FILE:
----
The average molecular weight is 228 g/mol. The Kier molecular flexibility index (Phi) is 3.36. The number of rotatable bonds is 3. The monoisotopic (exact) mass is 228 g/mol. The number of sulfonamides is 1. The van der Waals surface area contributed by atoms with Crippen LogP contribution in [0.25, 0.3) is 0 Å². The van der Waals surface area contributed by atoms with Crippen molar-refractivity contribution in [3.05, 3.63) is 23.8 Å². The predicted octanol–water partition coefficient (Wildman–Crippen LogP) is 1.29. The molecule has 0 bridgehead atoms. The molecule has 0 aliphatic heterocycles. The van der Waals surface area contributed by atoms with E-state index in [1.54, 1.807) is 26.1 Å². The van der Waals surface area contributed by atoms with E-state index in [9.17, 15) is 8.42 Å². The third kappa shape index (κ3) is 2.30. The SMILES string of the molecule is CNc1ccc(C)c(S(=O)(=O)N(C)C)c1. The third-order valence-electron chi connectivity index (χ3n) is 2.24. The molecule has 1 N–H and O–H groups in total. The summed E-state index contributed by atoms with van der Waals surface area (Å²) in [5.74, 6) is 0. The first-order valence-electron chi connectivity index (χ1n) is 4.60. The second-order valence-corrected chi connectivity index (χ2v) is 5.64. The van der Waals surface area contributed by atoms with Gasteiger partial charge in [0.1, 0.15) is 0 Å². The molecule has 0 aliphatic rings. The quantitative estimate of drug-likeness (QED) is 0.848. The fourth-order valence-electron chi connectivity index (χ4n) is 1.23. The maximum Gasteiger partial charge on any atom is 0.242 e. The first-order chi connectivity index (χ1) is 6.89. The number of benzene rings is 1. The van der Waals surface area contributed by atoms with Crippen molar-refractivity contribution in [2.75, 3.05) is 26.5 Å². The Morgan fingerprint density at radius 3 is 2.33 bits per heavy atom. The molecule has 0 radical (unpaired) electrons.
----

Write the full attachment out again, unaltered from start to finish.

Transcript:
The average molecular weight is 228 g/mol. The Kier molecular flexibility index (Phi) is 3.36. The number of rotatable bonds is 3. The monoisotopic (exact) mass is 228 g/mol. The number of sulfonamides is 1. The van der Waals surface area contributed by atoms with Crippen LogP contribution in [0.25, 0.3) is 0 Å². The van der Waals surface area contributed by atoms with Crippen molar-refractivity contribution in [3.05, 3.63) is 23.8 Å². The predicted octanol–water partition coefficient (Wildman–Crippen LogP) is 1.29. The molecule has 0 bridgehead atoms. The molecule has 0 aliphatic heterocycles. The van der Waals surface area contributed by atoms with E-state index in [1.54, 1.807) is 26.1 Å². The van der Waals surface area contributed by atoms with E-state index in [9.17, 15) is 8.42 Å². The third kappa shape index (κ3) is 2.30. The SMILES string of the molecule is CNc1ccc(C)c(S(=O)(=O)N(C)C)c1. The third-order valence-electron chi connectivity index (χ3n) is 2.24. The molecule has 1 N–H and O–H groups in total. The summed E-state index contributed by atoms with van der Waals surface area (Å²) in [5.74, 6) is 0. The first-order valence-electron chi connectivity index (χ1n) is 4.60. The second-order valence-corrected chi connectivity index (χ2v) is 5.64. The van der Waals surface area contributed by atoms with Gasteiger partial charge in [0.1, 0.15) is 0 Å². The molecule has 0 aliphatic rings. The quantitative estimate of drug-likeness (QED) is 0.848. The fourth-order valence-electron chi connectivity index (χ4n) is 1.23. The maximum Gasteiger partial charge on any atom is 0.242 e. The first-order chi connectivity index (χ1) is 6.89. The number of benzene rings is 1. The van der Waals surface area contributed by atoms with Crippen molar-refractivity contribution in [2.75, 3.05) is 26.5 Å². The Morgan fingerprint density at radius 3 is 2.33 bits per heavy atom. The molecule has 0 radical (unpaired) electrons.